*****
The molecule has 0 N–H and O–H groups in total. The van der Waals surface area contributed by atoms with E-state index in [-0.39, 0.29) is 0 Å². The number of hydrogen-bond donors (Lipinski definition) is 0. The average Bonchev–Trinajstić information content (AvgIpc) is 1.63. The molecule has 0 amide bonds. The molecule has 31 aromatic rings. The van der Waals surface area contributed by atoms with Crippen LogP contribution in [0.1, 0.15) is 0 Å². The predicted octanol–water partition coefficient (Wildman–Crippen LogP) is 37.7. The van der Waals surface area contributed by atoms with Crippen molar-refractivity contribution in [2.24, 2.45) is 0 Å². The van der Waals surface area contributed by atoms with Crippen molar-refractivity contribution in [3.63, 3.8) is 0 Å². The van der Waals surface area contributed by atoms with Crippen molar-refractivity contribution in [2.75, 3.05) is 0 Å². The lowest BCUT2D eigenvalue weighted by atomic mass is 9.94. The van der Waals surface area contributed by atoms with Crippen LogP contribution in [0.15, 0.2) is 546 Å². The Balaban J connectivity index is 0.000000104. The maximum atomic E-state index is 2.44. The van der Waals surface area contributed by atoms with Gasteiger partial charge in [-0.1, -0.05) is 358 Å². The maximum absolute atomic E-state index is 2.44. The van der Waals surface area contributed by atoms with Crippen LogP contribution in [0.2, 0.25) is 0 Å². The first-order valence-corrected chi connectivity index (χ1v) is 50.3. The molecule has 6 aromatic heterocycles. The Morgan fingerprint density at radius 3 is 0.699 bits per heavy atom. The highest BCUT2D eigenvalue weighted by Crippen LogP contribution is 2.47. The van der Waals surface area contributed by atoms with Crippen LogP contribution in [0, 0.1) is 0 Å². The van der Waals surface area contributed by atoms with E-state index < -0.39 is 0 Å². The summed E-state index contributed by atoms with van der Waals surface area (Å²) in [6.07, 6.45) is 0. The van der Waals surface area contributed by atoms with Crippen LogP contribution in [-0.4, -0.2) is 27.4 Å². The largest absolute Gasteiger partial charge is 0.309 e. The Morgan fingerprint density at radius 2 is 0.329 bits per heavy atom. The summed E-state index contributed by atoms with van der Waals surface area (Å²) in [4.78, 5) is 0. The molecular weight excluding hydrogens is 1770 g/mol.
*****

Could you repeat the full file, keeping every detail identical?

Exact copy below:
The molecule has 0 N–H and O–H groups in total. The van der Waals surface area contributed by atoms with E-state index in [-0.39, 0.29) is 0 Å². The number of hydrogen-bond donors (Lipinski definition) is 0. The average Bonchev–Trinajstić information content (AvgIpc) is 1.63. The molecule has 0 amide bonds. The molecule has 31 aromatic rings. The van der Waals surface area contributed by atoms with Crippen LogP contribution in [0.1, 0.15) is 0 Å². The predicted octanol–water partition coefficient (Wildman–Crippen LogP) is 37.7. The van der Waals surface area contributed by atoms with Crippen molar-refractivity contribution in [2.24, 2.45) is 0 Å². The van der Waals surface area contributed by atoms with Crippen molar-refractivity contribution in [3.63, 3.8) is 0 Å². The van der Waals surface area contributed by atoms with Crippen molar-refractivity contribution in [2.75, 3.05) is 0 Å². The lowest BCUT2D eigenvalue weighted by atomic mass is 9.94. The van der Waals surface area contributed by atoms with Crippen LogP contribution in [0.15, 0.2) is 546 Å². The Balaban J connectivity index is 0.000000104. The maximum atomic E-state index is 2.44. The van der Waals surface area contributed by atoms with Gasteiger partial charge in [-0.1, -0.05) is 358 Å². The maximum absolute atomic E-state index is 2.44. The van der Waals surface area contributed by atoms with Crippen LogP contribution in [0.2, 0.25) is 0 Å². The first-order valence-corrected chi connectivity index (χ1v) is 50.3. The molecule has 6 aromatic heterocycles. The Morgan fingerprint density at radius 3 is 0.699 bits per heavy atom. The highest BCUT2D eigenvalue weighted by Crippen LogP contribution is 2.47. The van der Waals surface area contributed by atoms with Crippen LogP contribution in [0, 0.1) is 0 Å². The van der Waals surface area contributed by atoms with E-state index < -0.39 is 0 Å². The summed E-state index contributed by atoms with van der Waals surface area (Å²) in [6.07, 6.45) is 0. The van der Waals surface area contributed by atoms with Crippen LogP contribution in [-0.4, -0.2) is 27.4 Å². The largest absolute Gasteiger partial charge is 0.309 e. The Morgan fingerprint density at radius 2 is 0.329 bits per heavy atom. The summed E-state index contributed by atoms with van der Waals surface area (Å²) in [4.78, 5) is 0. The molecular weight excluding hydrogens is 1770 g/mol.